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From left, chief examiner Craig Lyons, district supervisor Reggie Kyle and examiner Jeremy Casey were recognized Wednesday for achieving the highest percentage of organ donors of any Division of Motor Vehicles office in the state. Photo by Kellen Moore

Originally published: 2013-05-02 19:18:22
Last modified: 2013-05-02 19:19:50

Boone DMV achieves highest organ donor rate in state

For the third year in a row, Boone's Division of Motor Vehicles office has achieved the highest organ donor designation rate for the entire state.

In 2012, the Boone office registered 72.5 percent of all licensees as organ donors, setting a new state record and exceeding the state average of 50.2 percent, said Katie Paulson, grants program administrator for Donate Life North Carolina.

"Boone has continued to meet and exceed the average since we started the program back in 2010," Paulson said. "It's very remarkable."

The office -- which includes chief examiner Craig Lyons and examiners Jeremy Casey and Eddie Taylor -- also surpassed its donor registry rates for the last two years. In 2011, 69.6 percent of licensees signed up to be organ donors, an increase from the 68 percent who did so in 2010.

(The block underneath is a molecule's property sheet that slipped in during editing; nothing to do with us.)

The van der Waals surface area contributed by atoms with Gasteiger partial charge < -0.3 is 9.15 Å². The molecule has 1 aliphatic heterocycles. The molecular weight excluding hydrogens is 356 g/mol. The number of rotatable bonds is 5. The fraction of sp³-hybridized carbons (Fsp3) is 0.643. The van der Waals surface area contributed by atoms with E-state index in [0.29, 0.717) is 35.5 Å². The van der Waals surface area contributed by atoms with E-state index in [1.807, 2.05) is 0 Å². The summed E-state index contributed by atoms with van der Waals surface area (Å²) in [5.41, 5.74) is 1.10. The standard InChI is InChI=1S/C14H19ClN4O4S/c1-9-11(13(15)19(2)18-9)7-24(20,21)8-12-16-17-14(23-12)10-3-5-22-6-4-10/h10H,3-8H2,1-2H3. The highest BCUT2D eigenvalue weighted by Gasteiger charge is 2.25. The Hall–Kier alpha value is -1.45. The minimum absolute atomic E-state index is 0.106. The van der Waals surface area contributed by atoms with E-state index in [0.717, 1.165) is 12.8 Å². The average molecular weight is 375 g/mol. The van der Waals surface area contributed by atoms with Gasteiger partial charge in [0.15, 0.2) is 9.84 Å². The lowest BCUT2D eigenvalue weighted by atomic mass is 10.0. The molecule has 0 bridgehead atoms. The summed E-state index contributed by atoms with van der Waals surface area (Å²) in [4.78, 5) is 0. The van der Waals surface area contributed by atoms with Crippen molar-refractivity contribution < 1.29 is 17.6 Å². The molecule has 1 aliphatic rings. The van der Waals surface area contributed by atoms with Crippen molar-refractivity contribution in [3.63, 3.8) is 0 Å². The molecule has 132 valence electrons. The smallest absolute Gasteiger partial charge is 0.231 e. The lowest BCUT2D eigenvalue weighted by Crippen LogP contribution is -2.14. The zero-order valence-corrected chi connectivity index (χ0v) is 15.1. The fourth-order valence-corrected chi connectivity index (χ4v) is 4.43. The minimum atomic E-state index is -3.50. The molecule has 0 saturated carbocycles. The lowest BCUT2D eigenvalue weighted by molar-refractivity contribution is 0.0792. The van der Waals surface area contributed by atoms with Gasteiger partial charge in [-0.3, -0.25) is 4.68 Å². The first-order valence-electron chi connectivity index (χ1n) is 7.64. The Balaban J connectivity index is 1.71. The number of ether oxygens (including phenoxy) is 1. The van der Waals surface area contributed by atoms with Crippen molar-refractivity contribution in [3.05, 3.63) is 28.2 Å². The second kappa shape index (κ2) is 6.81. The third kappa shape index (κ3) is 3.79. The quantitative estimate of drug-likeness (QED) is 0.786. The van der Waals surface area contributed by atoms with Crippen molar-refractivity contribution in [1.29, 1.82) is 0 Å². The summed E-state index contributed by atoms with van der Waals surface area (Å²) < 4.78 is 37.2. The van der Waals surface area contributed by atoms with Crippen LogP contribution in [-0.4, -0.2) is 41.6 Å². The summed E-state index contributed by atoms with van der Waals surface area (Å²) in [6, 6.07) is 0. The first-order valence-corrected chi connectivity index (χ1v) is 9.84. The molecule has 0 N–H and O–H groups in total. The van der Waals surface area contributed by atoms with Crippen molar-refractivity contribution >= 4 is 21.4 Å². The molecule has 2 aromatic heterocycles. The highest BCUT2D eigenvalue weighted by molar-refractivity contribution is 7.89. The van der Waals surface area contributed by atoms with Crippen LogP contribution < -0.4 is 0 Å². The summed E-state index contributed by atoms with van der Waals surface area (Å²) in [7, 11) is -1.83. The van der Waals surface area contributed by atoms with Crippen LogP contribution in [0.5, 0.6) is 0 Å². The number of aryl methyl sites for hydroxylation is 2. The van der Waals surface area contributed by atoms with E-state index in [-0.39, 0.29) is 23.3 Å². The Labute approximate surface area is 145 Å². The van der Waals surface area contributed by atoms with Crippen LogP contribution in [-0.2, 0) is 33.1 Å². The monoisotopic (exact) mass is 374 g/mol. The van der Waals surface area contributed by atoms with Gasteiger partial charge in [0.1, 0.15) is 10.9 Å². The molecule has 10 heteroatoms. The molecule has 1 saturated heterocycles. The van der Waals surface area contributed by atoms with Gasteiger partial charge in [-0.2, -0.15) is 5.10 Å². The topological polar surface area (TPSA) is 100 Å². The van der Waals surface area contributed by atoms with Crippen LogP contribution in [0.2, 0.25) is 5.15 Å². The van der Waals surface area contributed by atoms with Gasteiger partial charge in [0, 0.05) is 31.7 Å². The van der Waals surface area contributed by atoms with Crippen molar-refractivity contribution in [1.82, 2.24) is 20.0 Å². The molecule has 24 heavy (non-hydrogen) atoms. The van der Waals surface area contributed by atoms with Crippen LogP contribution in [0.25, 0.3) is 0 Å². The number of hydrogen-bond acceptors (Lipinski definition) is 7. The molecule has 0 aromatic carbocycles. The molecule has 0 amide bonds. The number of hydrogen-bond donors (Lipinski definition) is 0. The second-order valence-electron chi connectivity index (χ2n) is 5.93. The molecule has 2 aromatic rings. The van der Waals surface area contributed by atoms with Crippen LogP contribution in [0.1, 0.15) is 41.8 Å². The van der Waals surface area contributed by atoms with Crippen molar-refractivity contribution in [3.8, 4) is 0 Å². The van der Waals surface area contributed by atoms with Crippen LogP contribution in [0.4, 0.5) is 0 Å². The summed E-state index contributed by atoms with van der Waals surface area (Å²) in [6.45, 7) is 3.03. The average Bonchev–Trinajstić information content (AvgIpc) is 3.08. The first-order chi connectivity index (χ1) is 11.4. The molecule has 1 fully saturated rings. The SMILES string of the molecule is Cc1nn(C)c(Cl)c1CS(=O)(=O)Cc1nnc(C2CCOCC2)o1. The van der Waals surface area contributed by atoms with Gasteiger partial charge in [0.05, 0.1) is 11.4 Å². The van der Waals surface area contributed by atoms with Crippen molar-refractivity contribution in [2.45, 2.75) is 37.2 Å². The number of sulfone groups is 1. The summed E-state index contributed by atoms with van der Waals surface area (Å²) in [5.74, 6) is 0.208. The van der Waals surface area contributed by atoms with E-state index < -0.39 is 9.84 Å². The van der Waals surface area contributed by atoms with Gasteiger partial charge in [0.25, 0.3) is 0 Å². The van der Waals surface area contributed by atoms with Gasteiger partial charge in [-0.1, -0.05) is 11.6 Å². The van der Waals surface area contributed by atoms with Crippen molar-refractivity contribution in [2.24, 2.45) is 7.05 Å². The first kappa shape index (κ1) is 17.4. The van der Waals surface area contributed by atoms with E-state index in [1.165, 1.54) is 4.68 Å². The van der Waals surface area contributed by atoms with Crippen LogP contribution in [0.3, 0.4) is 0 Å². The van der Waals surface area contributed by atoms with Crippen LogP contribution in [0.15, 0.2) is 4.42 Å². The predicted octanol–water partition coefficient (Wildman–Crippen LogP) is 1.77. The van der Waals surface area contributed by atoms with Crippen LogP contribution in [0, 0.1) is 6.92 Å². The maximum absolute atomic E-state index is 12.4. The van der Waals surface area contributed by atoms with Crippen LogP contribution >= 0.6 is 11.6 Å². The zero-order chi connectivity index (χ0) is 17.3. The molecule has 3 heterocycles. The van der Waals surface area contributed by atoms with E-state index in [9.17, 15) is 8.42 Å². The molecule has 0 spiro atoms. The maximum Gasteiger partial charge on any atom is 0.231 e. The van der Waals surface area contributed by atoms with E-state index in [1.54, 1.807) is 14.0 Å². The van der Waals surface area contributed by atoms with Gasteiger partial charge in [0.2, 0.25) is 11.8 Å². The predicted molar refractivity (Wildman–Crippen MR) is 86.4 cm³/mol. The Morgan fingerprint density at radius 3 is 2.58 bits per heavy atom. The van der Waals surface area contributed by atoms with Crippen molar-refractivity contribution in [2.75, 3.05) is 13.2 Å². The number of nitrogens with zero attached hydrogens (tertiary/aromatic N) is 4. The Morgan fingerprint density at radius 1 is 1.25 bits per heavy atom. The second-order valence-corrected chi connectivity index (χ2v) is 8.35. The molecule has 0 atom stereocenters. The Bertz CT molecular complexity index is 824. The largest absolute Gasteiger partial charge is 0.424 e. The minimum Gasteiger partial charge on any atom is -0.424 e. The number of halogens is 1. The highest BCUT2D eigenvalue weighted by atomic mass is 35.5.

Paulson and other representatives from Donate Life presented the office staff with a trophy, plaque and breakfast treats Wednesday in recognition of their efforts.

Lyons, who has worked at the DMV for 21 years, was quick to pass along the praise to residents of Watauga County.

"I say this every year: It's nothing that we do. It's the people in the community," Lyons said. "We're just doing what we're told. ... Everybody that comes through here, they get asked."

Reggie Kyle, DMV district supervisor, joked that the office needs only one more year as champion before it's "bigger than ASU football."

"They are a great group," Kyle said. "This is one of the best offices in the state, if not the best."

Drivers who register as organ donors receive a red heart designation on their licenses. If they should die, medical professionals determine whether their organs, eyes or tissue could be donated to one of nearly 3,500 people in North Carolina waiting to receive a transplant as of late April.

Donate Life DMV ambassador Judi Bryant said many people have fears or misunderstandings about what's involved in organ donation. She said many think their organs are "too worn out" to be useful, but the organization has had successful donors as old as 90.

"There's a lot of myth that I have to overcome," Bryant said.